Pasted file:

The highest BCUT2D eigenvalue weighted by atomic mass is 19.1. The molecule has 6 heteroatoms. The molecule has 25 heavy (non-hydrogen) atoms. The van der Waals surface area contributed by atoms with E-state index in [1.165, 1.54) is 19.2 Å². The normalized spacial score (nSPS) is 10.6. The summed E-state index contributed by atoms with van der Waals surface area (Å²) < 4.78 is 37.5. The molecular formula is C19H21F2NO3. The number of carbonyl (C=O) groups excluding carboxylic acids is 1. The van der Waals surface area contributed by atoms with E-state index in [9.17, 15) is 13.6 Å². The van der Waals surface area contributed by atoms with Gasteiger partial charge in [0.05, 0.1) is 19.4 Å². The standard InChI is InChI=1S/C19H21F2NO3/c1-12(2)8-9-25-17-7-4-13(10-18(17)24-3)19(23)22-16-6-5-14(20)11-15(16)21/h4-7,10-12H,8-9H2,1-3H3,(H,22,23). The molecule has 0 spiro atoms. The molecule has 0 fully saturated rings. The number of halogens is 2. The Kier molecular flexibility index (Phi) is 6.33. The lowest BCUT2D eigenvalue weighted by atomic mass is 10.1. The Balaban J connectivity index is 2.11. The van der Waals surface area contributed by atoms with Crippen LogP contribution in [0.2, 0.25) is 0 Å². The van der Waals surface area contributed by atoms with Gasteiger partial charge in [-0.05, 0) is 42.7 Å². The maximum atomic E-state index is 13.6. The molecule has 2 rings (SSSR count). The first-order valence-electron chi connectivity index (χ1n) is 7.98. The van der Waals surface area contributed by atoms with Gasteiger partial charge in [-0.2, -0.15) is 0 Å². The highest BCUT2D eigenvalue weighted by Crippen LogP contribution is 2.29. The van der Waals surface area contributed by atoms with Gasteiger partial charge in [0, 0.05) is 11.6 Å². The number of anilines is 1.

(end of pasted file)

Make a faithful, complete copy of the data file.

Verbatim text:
The highest BCUT2D eigenvalue weighted by atomic mass is 19.1. The molecule has 6 heteroatoms. The molecule has 25 heavy (non-hydrogen) atoms. The van der Waals surface area contributed by atoms with E-state index in [1.165, 1.54) is 19.2 Å². The normalized spacial score (nSPS) is 10.6. The summed E-state index contributed by atoms with van der Waals surface area (Å²) < 4.78 is 37.5. The molecular formula is C19H21F2NO3. The number of carbonyl (C=O) groups excluding carboxylic acids is 1. The van der Waals surface area contributed by atoms with E-state index in [9.17, 15) is 13.6 Å². The van der Waals surface area contributed by atoms with Gasteiger partial charge in [0.05, 0.1) is 19.4 Å². The standard InChI is InChI=1S/C19H21F2NO3/c1-12(2)8-9-25-17-7-4-13(10-18(17)24-3)19(23)22-16-6-5-14(20)11-15(16)21/h4-7,10-12H,8-9H2,1-3H3,(H,22,23). The molecule has 0 spiro atoms. The molecule has 0 fully saturated rings. The number of halogens is 2. The Kier molecular flexibility index (Phi) is 6.33. The lowest BCUT2D eigenvalue weighted by atomic mass is 10.1. The Balaban J connectivity index is 2.11. The van der Waals surface area contributed by atoms with Crippen LogP contribution in [0.2, 0.25) is 0 Å². The van der Waals surface area contributed by atoms with Gasteiger partial charge in [-0.05, 0) is 42.7 Å². The maximum atomic E-state index is 13.6. The molecule has 2 rings (SSSR count). The first-order valence-electron chi connectivity index (χ1n) is 7.98. The van der Waals surface area contributed by atoms with Gasteiger partial charge in [-0.2, -0.15) is 0 Å². The highest BCUT2D eigenvalue weighted by Crippen LogP contribution is 2.29. The van der Waals surface area contributed by atoms with Gasteiger partial charge in [0, 0.05) is 11.6 Å². The number of anilines is 1.